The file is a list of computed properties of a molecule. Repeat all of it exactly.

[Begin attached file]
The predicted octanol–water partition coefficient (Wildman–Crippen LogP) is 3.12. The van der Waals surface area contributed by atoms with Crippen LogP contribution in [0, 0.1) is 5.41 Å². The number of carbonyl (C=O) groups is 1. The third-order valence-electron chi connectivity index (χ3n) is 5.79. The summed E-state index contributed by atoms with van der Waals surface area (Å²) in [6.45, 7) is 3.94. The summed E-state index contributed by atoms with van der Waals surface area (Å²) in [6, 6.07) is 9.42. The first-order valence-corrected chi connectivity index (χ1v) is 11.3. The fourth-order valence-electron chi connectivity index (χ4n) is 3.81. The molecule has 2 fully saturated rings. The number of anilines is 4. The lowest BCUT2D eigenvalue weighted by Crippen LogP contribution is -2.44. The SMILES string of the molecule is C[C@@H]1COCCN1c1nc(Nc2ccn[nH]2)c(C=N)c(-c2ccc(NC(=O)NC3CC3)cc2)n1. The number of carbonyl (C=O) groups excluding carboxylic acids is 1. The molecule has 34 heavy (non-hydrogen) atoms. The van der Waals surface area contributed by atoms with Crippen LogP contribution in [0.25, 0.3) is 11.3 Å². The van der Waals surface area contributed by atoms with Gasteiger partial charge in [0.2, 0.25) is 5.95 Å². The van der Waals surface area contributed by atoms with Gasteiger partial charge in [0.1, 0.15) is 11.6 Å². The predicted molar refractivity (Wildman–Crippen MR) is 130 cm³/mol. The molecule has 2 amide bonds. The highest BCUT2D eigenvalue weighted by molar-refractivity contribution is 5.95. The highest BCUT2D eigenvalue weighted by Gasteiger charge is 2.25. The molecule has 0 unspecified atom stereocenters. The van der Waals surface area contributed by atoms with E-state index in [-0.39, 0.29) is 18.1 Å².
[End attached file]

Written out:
The predicted octanol–water partition coefficient (Wildman–Crippen LogP) is 3.12. The van der Waals surface area contributed by atoms with Crippen LogP contribution in [0, 0.1) is 5.41 Å². The number of carbonyl (C=O) groups is 1. The third-order valence-electron chi connectivity index (χ3n) is 5.79. The summed E-state index contributed by atoms with van der Waals surface area (Å²) in [6.45, 7) is 3.94. The summed E-state index contributed by atoms with van der Waals surface area (Å²) in [6, 6.07) is 9.42. The first-order valence-corrected chi connectivity index (χ1v) is 11.3. The fourth-order valence-electron chi connectivity index (χ4n) is 3.81. The molecule has 2 fully saturated rings. The number of anilines is 4. The lowest BCUT2D eigenvalue weighted by Crippen LogP contribution is -2.44. The SMILES string of the molecule is C[C@@H]1COCCN1c1nc(Nc2ccn[nH]2)c(C=N)c(-c2ccc(NC(=O)NC3CC3)cc2)n1. The number of carbonyl (C=O) groups excluding carboxylic acids is 1. The molecule has 34 heavy (non-hydrogen) atoms. The van der Waals surface area contributed by atoms with Crippen LogP contribution in [0.25, 0.3) is 11.3 Å². The van der Waals surface area contributed by atoms with Gasteiger partial charge in [0.2, 0.25) is 5.95 Å². The van der Waals surface area contributed by atoms with Gasteiger partial charge in [0.1, 0.15) is 11.6 Å². The predicted molar refractivity (Wildman–Crippen MR) is 130 cm³/mol. The molecule has 2 amide bonds. The highest BCUT2D eigenvalue weighted by molar-refractivity contribution is 5.95. The highest BCUT2D eigenvalue weighted by Gasteiger charge is 2.25. The molecule has 0 unspecified atom stereocenters. The van der Waals surface area contributed by atoms with E-state index in [-0.39, 0.29) is 18.1 Å².